Maria lives with her husband Anders and their two children in a two bedroom-flat in a mid-sized northern Swedish town. It is the 1970s, and Maria has cut down on her working hours to attend a distance course in art history. A chance at something greater, something just for her.
At home the demands and musts, real and imagined, press upon her. Anders wants a house and maybe another kid, but her coldness and absent-mindedness these days makes him hesitant. Fredrik is growing up quickly, distancing himself, staying out with friends or on his room. And Siri, still just a child, but with eyes that see, that understand more than Maria would like. The home that needs the constant attention and care; and the job where the hours are never enough; and the studies that never get done... The glass and the bottle and the pills that make it all easier.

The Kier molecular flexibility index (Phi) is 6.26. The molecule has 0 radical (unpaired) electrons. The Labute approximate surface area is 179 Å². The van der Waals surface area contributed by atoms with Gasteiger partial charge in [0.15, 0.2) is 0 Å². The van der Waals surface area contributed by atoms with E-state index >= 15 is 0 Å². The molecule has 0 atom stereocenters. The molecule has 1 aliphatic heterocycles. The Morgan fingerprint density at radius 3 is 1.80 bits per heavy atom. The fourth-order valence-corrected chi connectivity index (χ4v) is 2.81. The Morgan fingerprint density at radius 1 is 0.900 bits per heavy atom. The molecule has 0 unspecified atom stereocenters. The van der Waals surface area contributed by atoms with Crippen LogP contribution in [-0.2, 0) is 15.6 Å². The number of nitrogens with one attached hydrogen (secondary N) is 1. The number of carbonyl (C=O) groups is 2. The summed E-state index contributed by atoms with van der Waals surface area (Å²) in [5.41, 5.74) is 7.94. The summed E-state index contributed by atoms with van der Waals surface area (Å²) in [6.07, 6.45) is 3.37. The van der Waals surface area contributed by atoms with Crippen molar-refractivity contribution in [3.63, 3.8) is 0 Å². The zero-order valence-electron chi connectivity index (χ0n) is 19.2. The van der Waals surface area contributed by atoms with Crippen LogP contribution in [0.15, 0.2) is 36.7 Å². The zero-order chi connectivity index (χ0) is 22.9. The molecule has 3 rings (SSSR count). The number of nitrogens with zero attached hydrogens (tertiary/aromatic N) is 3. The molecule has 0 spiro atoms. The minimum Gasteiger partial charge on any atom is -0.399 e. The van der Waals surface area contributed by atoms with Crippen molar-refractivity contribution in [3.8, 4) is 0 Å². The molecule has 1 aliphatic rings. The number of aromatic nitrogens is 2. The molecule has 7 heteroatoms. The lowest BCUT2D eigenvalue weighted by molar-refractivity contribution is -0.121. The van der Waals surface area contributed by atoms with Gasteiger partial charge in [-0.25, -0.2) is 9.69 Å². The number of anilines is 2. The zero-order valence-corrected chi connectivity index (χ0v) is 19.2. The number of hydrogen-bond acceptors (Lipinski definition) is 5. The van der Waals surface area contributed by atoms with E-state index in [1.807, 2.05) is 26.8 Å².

Rapidly, Maria's insecurity and self-destructive behavior become a downward spiral towards the inevitable nervous breakdown. She's failing at life, and the thought of her failure makes her not even want to try anymore. But the family remains, calling her back to them.
Ta itu is a powerful portrayal of how women's conditions and modern social patterns don't always go together, and how difficult it can be to fulfil the roles that have been given.
In 2016, Norstedts republishes this modern life drama (first published 2003) following the immense success of Kristina Sandberg's Maj Trilogy and the insatiable demand from readers and booksellers across the land for more from Sandberg's pen. Maj has become a literary phenomenon of national importance, and Kristina Sandberg is now one of the brightest shining stars of contemporary Swedish fiction.